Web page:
Michael Dobbs offers a useful “everyone calm down now” bit of perspective on Russia-Georgia war guilt:
Actually, the events of the past week in Georgia have little in common with either Hitler’s dismemberment of Czechoslovakia on the eve of World War II or Soviet policies in Eastern Europe. They are better understood against the backdrop of the complicated ethnic politics of the Caucasus, a part of the world where historical grudges run deep and oppressed can become oppressors in the bat of an eye.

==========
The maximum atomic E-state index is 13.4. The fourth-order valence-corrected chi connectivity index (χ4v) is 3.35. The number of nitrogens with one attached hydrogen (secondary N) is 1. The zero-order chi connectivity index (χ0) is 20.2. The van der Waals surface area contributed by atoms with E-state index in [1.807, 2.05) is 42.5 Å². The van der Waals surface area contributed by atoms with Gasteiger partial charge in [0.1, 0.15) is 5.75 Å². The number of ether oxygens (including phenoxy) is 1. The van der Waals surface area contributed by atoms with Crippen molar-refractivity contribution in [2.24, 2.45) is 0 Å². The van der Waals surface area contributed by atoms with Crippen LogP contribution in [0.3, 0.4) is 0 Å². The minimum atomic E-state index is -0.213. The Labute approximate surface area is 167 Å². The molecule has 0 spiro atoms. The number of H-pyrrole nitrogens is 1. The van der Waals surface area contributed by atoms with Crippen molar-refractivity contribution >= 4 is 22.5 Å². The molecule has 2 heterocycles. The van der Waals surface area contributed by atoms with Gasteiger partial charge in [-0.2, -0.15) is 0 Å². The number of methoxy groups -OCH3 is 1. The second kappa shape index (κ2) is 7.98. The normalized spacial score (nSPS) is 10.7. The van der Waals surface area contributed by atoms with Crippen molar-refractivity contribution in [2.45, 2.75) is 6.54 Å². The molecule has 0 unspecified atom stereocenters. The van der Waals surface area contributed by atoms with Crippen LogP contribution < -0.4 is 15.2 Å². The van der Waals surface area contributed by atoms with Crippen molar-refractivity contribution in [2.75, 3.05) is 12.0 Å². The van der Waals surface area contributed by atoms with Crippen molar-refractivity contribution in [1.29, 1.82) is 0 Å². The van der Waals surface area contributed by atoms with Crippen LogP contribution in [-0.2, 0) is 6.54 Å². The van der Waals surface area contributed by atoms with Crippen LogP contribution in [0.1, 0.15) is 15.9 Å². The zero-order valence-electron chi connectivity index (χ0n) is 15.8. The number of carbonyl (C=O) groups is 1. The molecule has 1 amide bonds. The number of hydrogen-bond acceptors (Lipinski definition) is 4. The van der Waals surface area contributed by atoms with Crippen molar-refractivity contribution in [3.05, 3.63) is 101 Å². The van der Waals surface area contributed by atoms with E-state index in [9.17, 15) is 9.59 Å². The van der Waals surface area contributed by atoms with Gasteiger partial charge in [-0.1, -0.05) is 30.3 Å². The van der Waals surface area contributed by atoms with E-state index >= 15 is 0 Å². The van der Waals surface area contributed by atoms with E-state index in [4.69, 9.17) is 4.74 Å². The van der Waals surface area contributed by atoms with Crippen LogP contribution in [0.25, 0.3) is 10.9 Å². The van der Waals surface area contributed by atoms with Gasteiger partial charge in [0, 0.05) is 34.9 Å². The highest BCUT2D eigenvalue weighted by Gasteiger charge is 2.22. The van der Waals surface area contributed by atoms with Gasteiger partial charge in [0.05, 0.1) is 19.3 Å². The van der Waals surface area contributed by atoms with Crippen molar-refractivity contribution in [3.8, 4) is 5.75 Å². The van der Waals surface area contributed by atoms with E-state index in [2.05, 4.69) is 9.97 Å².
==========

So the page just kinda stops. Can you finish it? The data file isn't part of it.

The whole piece is well-worth reading. I think it tends to re-enforce the point that soon after the fighting ends, people outside the region will swiftly forget this whole thing ever happened, contrary to the many indications from conservatives over the past week and a half that we were watching history-making events. Then at some point in the future there will, no doubt, be a new flare-up of some kind in the neighborhood.